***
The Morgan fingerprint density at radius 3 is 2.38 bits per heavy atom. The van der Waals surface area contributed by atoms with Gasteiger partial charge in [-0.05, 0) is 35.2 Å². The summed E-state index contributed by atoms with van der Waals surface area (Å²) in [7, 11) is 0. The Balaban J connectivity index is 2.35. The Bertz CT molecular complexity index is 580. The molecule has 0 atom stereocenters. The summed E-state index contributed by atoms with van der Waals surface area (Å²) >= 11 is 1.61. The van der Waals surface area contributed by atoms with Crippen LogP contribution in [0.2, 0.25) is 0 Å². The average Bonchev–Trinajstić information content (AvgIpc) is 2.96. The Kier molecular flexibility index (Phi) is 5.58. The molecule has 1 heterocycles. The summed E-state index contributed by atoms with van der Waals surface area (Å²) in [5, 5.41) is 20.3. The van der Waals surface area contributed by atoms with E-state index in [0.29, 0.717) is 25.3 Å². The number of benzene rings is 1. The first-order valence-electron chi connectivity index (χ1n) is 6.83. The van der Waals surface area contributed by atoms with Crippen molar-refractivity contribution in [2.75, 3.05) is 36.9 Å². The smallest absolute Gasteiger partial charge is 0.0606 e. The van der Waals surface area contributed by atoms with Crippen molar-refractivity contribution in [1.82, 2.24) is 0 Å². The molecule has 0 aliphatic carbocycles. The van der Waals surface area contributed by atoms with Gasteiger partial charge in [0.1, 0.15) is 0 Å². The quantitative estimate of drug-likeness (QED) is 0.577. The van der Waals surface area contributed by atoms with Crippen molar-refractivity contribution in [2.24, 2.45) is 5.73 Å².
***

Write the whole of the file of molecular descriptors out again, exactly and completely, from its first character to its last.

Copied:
The Morgan fingerprint density at radius 3 is 2.38 bits per heavy atom. The van der Waals surface area contributed by atoms with Gasteiger partial charge in [-0.05, 0) is 35.2 Å². The summed E-state index contributed by atoms with van der Waals surface area (Å²) in [7, 11) is 0. The Balaban J connectivity index is 2.35. The Bertz CT molecular complexity index is 580. The molecule has 0 atom stereocenters. The summed E-state index contributed by atoms with van der Waals surface area (Å²) >= 11 is 1.61. The van der Waals surface area contributed by atoms with Crippen LogP contribution in [0.2, 0.25) is 0 Å². The average Bonchev–Trinajstić information content (AvgIpc) is 2.96. The Kier molecular flexibility index (Phi) is 5.58. The molecule has 1 heterocycles. The summed E-state index contributed by atoms with van der Waals surface area (Å²) in [5, 5.41) is 20.3. The van der Waals surface area contributed by atoms with E-state index in [0.29, 0.717) is 25.3 Å². The number of benzene rings is 1. The first-order valence-electron chi connectivity index (χ1n) is 6.83. The van der Waals surface area contributed by atoms with Crippen molar-refractivity contribution in [2.75, 3.05) is 36.9 Å². The smallest absolute Gasteiger partial charge is 0.0606 e. The van der Waals surface area contributed by atoms with Crippen molar-refractivity contribution in [1.82, 2.24) is 0 Å². The molecule has 0 aliphatic carbocycles. The van der Waals surface area contributed by atoms with Gasteiger partial charge in [0.1, 0.15) is 0 Å². The quantitative estimate of drug-likeness (QED) is 0.577. The van der Waals surface area contributed by atoms with Crippen molar-refractivity contribution in [2.24, 2.45) is 5.73 Å².